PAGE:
Uncovering links between air pollution and COVID-19
Air pollution affects the health of millions of people around the world. It may increase the risk or severity of many different conditions, such as stroke, asthma, pneumonia, and lung cancer.
Now, Kaiser Permanente Southern California researchers and their collaborators are discovering links between air pollution and COVID-19.
In one investigation, researchers applied high-resolution air pollution models to estimate individual exposure levels for more than 20,000 Kaiser Permanente Southern California members who had been hospitalized for COVID-19. They found that greater exposure to several different pollutants — including fine particles (PM2.5) — was associated with a greater risk of death from COVID-19. This study was published in January 2023 in Environment International.1
“The most important message is that air pollution does matter for COVID-19 mortality,” said Claudia Nau, PhD, a research scientist in the Division of Behavioral Research in the Department of Research & Evaluation, who helped lead the analysis alongside Deborah Rohm Young, PhD, MBA, director of the Division of Behavioral Research.
Dr. Nau noted that air pollution is just one of many risk factors that could be addressed to reduce COVID-19 deaths. Nonetheless, she said, “Our study adds to mounting evidence that air pollution is bad for our health, and with the future possibility of more respiratory disease outbreaks, it is yet another reason to reduce air pollution.”
The study was a collaboration with researchers from the University of California, Los Angeles; UC Davis; UC Berkeley; and the Canadian government. It was funded by the California Air Resources Board, meaning the findings could directly inform future policymaking.
Meanwhile, Anny H. Xiang, PhD, MS, director of the Division of Biostatics Research at Research & Evaluation, was one of the first researchers who received supplemental funding from the National Institute of Environmental Health Sciences to assess connections between air pollution and COVID-19.
Dr. Xiang and her collaborators from the University of Southern California and Sonoma Technology have now published 4 studies on the topic. Dr. Xiang is senior author for all 4 studies. Margo Sidell, ScD, MSPH, a collaborative biostatistician research scientist in the Division of Epidemiologic Research in Research & Evaluation, co- led the data extraction, analyses, and publications.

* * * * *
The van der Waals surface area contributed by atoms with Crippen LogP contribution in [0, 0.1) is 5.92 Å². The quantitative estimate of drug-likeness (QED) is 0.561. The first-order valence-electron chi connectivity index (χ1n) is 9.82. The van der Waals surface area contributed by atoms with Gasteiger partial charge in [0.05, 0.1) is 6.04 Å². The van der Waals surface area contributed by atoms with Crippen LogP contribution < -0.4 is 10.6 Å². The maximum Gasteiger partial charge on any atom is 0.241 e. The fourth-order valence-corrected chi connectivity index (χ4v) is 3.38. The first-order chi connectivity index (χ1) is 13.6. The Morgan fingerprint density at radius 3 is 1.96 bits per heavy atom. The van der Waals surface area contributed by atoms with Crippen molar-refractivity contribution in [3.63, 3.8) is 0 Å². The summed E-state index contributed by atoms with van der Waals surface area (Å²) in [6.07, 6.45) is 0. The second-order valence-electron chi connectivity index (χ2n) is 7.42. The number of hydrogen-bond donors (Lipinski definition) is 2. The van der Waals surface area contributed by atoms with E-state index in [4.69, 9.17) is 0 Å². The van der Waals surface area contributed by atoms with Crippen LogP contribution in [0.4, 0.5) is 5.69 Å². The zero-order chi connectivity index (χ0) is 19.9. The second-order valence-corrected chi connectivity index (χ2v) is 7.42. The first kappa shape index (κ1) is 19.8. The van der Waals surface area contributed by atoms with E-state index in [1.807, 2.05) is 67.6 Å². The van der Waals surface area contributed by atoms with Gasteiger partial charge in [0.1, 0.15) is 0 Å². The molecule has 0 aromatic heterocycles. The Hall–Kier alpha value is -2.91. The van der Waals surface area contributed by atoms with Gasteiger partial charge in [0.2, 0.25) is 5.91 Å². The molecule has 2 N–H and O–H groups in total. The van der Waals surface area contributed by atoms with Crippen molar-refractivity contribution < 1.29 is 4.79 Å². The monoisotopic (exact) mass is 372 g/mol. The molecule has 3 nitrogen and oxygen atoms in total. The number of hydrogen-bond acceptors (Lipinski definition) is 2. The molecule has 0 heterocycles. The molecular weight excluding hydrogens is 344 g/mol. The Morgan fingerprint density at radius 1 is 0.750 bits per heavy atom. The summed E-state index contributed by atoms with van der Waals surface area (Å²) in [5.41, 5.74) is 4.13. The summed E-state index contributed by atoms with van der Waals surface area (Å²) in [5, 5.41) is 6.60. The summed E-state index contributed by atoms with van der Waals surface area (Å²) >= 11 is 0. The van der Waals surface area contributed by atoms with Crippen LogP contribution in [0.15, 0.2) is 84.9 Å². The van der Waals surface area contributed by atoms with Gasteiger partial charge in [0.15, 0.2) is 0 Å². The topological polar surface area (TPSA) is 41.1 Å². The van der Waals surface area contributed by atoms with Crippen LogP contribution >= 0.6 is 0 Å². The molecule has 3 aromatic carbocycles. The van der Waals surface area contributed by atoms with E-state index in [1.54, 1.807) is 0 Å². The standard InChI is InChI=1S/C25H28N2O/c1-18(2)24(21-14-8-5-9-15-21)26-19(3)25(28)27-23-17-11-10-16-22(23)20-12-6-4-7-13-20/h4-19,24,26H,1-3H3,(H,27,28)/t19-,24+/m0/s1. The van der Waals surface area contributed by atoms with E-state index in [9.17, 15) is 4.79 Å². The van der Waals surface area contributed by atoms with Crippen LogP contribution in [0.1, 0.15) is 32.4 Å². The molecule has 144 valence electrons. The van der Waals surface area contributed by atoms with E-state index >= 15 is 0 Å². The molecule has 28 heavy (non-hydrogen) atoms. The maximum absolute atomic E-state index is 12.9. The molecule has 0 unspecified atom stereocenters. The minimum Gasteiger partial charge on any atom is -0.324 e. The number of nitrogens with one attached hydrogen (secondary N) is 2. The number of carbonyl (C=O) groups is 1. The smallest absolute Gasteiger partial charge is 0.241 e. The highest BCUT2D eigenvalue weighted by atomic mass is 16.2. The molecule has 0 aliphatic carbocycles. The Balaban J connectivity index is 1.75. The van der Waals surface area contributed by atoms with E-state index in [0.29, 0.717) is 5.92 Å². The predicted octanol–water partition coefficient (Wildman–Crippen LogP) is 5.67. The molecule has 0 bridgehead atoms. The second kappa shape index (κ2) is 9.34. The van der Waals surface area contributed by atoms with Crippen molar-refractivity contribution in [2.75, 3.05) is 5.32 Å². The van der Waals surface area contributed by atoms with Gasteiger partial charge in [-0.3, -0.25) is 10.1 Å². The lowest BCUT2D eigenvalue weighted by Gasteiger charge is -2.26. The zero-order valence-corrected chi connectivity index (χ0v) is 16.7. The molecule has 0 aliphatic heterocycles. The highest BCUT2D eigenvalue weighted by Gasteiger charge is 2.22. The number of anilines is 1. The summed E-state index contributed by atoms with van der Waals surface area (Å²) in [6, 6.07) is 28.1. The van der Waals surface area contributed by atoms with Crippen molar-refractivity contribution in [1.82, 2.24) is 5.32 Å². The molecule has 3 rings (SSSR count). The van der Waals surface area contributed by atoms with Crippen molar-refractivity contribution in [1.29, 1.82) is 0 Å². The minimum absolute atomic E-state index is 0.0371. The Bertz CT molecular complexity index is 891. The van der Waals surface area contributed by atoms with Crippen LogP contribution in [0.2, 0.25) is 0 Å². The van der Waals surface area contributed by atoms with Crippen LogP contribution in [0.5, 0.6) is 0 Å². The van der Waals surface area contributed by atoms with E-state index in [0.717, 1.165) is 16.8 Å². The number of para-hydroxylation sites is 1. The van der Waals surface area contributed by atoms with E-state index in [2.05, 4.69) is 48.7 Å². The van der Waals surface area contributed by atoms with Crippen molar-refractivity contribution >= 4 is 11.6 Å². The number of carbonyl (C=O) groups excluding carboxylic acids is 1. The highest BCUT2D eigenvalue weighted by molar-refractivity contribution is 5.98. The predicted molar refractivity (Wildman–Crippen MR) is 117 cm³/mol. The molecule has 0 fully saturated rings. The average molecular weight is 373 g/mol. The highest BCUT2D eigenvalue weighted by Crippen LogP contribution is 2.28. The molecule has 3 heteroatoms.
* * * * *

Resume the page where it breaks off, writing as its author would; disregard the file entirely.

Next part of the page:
Like Dr. Nau’s study, these projects harnessed fine-resolution exposure data based on people’s residential addresses.
“Most other studies have used larger-scale data,” Dr. Xiang said. “By using individual-level data and accounting for demographics and health history, we are addressing many weaknesses of previous studies and contributing a lot more to the current knowledge on this topic.”
In the first study, her team found that exposure to traffic-related air pollution was associated with a higher risk of COVID-19 severity and death for 75,010 Kaiser Permanente Southern California members. This study was published in December 2021 in Environment International.2
Another study, of 4.6 million patients, linked both long-term and short-term exposure to PM2.5 and nitrogen dioxide with a higher risk of COVID-19 infection. This study was published in May 2022 in Environmental Research.3
Yet another linked PM2.5 and nitrogen dioxide exposure with worse COVID-19 outcomes and a higher risk of death among 74,915 patients. It was published in August 2022 in the American Journal of Respiratory and Critical Care Medicine.4 A fourth showed that COVID-19 vaccination did not appear to mitigate this link among 50,010 patients. It was published in January 2023 in the American Journal of Respiratory and Critical Care Medicine.5
“Even after controlling for race and ethnicity and other socioeconomic variables, exposure to pollutants was associated with worse outcomes,” Dr. Xiang said.
Dr. Nau added that low-income communities and communities of color are more likely to be located near sources of pollution, such as highways. “Addressing air pollution should help address the environmental injustices that impact so many aspects of people’s health, including COVID-19,” she said.
1Jerrett M et al. Environ Int. 2023;171: 107675.
2Chen Z et al. Environ Int. 2021;157:106862.
3Sidell MA et al. Environ Res. 2022;208:112758.
4Chen Z et al. Am J Respir Crit Care Med. 2022;206(4):440-448.
5Chen Z et al. Am J Respir Crit Care Med. 2023;207(2):218-221.